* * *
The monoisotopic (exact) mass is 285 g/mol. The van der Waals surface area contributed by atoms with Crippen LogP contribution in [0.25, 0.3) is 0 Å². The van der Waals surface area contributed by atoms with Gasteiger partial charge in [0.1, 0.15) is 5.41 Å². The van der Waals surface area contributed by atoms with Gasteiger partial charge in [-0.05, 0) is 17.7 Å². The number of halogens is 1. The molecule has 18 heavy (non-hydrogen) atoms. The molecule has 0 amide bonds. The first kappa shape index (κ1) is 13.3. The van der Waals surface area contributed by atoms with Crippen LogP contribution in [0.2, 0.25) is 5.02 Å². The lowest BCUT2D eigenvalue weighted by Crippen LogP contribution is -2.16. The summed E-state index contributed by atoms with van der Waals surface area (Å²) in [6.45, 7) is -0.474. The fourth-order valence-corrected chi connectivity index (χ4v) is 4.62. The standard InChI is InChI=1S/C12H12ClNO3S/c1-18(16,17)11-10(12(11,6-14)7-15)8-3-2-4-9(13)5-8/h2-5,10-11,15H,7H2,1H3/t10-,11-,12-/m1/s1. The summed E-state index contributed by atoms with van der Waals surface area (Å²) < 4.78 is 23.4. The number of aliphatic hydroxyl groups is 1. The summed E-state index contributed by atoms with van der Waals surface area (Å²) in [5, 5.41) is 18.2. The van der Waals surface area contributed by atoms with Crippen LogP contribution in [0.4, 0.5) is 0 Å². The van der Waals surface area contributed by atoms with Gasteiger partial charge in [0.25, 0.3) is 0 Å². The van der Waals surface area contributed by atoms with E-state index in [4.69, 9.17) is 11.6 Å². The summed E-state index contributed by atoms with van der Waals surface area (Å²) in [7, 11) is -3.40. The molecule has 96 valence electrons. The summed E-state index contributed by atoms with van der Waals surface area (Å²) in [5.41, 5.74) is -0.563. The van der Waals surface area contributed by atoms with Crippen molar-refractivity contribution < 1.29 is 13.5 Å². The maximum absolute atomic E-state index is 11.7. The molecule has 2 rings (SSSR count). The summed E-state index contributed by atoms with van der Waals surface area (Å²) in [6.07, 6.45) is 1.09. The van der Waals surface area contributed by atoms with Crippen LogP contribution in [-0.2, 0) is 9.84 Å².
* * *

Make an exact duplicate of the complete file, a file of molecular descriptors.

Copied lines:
The monoisotopic (exact) mass is 285 g/mol. The van der Waals surface area contributed by atoms with Crippen LogP contribution in [0.25, 0.3) is 0 Å². The van der Waals surface area contributed by atoms with Gasteiger partial charge in [0.1, 0.15) is 5.41 Å². The van der Waals surface area contributed by atoms with Gasteiger partial charge in [-0.05, 0) is 17.7 Å². The number of halogens is 1. The molecule has 18 heavy (non-hydrogen) atoms. The molecule has 0 amide bonds. The first kappa shape index (κ1) is 13.3. The van der Waals surface area contributed by atoms with Crippen LogP contribution in [0.2, 0.25) is 5.02 Å². The lowest BCUT2D eigenvalue weighted by Crippen LogP contribution is -2.16. The summed E-state index contributed by atoms with van der Waals surface area (Å²) in [6.45, 7) is -0.474. The fourth-order valence-corrected chi connectivity index (χ4v) is 4.62. The standard InChI is InChI=1S/C12H12ClNO3S/c1-18(16,17)11-10(12(11,6-14)7-15)8-3-2-4-9(13)5-8/h2-5,10-11,15H,7H2,1H3/t10-,11-,12-/m1/s1. The summed E-state index contributed by atoms with van der Waals surface area (Å²) < 4.78 is 23.4. The number of aliphatic hydroxyl groups is 1. The summed E-state index contributed by atoms with van der Waals surface area (Å²) in [5, 5.41) is 18.2. The van der Waals surface area contributed by atoms with Crippen LogP contribution in [0.4, 0.5) is 0 Å². The van der Waals surface area contributed by atoms with Gasteiger partial charge in [0.25, 0.3) is 0 Å². The van der Waals surface area contributed by atoms with E-state index in [4.69, 9.17) is 11.6 Å². The summed E-state index contributed by atoms with van der Waals surface area (Å²) in [7, 11) is -3.40. The molecule has 96 valence electrons. The summed E-state index contributed by atoms with van der Waals surface area (Å²) in [5.41, 5.74) is -0.563. The van der Waals surface area contributed by atoms with Crippen molar-refractivity contribution < 1.29 is 13.5 Å². The maximum absolute atomic E-state index is 11.7. The molecule has 2 rings (SSSR count). The summed E-state index contributed by atoms with van der Waals surface area (Å²) in [6.07, 6.45) is 1.09. The van der Waals surface area contributed by atoms with Crippen LogP contribution in [-0.2, 0) is 9.84 Å².